Lessons from Splatoon 2
Introducing my girlfriend to the 2017 game has shed a new light on Nintendo’s genius.
When I first picked up Splatoon 2 a year ago, I had two initial reactions. Firstly, I could not believe I spent sixty dollars on a game that was released three years prior. Secondly, I was so glad that I spent sixty dollars on this game released three years prior.
Right from the jump, there is a whole lot to love in Splatoon 2. The vibrant colors, the infectious background music, the funny characters and their lovable nautical puns: all of these aspects come together in a manner that is approachable for children but any adult can find magic in it. Better yet, the core gameplay loop is actually enjoyable, which I seldom expect in a shooter title made post-Titanfall 2. Matchmaking is a breeze, and regular Turf War matches only require about three minutes of your time (give or take a minute to load in).
Match time, without a doubt, is king when it comes to contemporary shooter games. This emphasis is all but inescapable since the rise of battle royale games, which boast the ability of letting the player join and finish a match way quicker than the typical multiplayer shooter experience.
The ability to jump from match to match in a few moments also means the player is not left raging over a loss for too long. In addition, the small time commitment means that a loss does not feel like a crushing blow. Nintendo successfully min-maxed the player’s dopamine when creating the multiplayer, an art seemingly lost on too many grueling competitive games.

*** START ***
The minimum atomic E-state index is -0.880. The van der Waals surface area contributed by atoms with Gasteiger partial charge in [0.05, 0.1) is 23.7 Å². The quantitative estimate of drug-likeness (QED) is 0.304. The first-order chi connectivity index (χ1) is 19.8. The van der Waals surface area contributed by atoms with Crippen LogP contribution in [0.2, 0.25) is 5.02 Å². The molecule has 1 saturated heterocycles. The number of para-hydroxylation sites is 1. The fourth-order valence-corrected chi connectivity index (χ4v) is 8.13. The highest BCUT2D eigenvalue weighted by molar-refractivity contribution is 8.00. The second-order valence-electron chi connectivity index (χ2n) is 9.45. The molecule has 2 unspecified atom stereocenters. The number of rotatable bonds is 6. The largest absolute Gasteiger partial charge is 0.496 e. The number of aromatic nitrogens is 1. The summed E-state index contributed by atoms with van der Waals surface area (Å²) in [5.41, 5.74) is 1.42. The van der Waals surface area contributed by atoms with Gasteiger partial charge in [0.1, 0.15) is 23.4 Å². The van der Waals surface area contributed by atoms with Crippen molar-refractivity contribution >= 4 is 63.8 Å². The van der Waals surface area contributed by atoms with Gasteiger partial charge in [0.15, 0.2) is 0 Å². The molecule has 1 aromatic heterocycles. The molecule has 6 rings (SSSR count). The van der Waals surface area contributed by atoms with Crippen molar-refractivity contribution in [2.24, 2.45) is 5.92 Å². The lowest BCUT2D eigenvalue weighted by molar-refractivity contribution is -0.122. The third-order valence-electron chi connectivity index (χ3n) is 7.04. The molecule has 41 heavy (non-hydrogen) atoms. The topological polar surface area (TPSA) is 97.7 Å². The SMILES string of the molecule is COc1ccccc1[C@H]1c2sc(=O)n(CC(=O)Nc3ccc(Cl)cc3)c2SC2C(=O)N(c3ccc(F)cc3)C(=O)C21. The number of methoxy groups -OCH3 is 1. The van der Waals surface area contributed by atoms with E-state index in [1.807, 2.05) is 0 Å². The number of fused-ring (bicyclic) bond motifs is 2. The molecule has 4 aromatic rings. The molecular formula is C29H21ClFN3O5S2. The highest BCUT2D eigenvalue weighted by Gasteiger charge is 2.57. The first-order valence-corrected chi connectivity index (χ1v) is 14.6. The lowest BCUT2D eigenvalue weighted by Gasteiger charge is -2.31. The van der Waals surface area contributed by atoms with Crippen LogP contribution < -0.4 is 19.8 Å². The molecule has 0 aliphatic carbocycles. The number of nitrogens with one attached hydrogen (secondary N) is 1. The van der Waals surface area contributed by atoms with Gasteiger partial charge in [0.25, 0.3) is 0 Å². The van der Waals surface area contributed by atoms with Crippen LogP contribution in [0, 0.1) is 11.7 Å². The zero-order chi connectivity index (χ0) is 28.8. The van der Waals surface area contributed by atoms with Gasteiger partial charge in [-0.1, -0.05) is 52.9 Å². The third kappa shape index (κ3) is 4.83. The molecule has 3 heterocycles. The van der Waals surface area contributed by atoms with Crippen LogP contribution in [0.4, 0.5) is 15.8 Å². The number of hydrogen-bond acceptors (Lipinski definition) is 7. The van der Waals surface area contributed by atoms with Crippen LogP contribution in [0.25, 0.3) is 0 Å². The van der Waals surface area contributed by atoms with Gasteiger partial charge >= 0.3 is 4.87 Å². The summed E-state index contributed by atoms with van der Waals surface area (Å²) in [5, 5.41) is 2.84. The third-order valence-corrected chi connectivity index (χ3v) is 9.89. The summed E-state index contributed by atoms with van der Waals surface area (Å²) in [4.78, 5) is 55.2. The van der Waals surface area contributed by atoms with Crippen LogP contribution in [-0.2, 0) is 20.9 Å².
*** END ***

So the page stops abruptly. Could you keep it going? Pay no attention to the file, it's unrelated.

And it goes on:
Undoubtedly, there are things missing from Splatoon 2 that are mainstays in the shooter genre. Inviting friends to games is unintuitive, there is no integrated chat function to speak to teammates, and you can only change your gear once in between games (and are rushed in doing so). These problems are an annoyance in casual mode, but downright problematic in ranked or league play.
On the other hand, these things fit perfectly well into what Nintendo is aiming for with the Splatoon series. Customers that are new to shooters, such as my girlfriend, are unbothered by these missing features. It is perfectly normal for her to have to FaceTime or Zoom me while we play Splatoon, just as we would for any other game. Plenty of casual gamers would know none the better either, nor care.
While Splatoon 2’s unrefined aspects can hinder competitive play, the leveling structure and customization options give players plenty to look forward to. In watching my girlfriend play, she celebrates high kill games and tracks her highest score each game (2360p in Turf War, for those wondering). She has already passed me in leveling and is absolutely in love with the grind. She also partakes in a fair amount of ranked mode, which is still plenty approachable for newcomers in 2021. The customization options are like icing on the cake, as they give the player something concrete to work towards and improve your gameplay via stat boosts at the same time.
The final aspect of Splatoon that I thoroughly appreciate is the movement. Climbing up walls, super jumping, and coasting across the map in squid form gives the player a dynamic set of options for movement. In my opinion, it is a deeply underrated aspect of the game. Not to mention that it is very accessible, which cannot be said about advanced movement systems in many other games. My girlfriend quickly picked up aiming and moving simultaneously in Splatoon while she was not able to in Apex Legends, Call of Duty, or Halo. Granted, I am unsure whether to accredit that to Nintendo or my girlfriend, but one of the two is doing something right!
Admittedly, I still do not have a lot of playtime on Splatoon 2, as I was juggling a few other games throughout 2020. But putting my girlfriend onto it has given me a renewed vigor in trying it out, so I hope to get at least 100 hours in before Splatoon 3 drops. Hopefully the next game does more to improve the multiplayer experience, especially in regard to social play. Dare I even ask for split screen multiplayer? A longtime Nintendo consumer can only hope.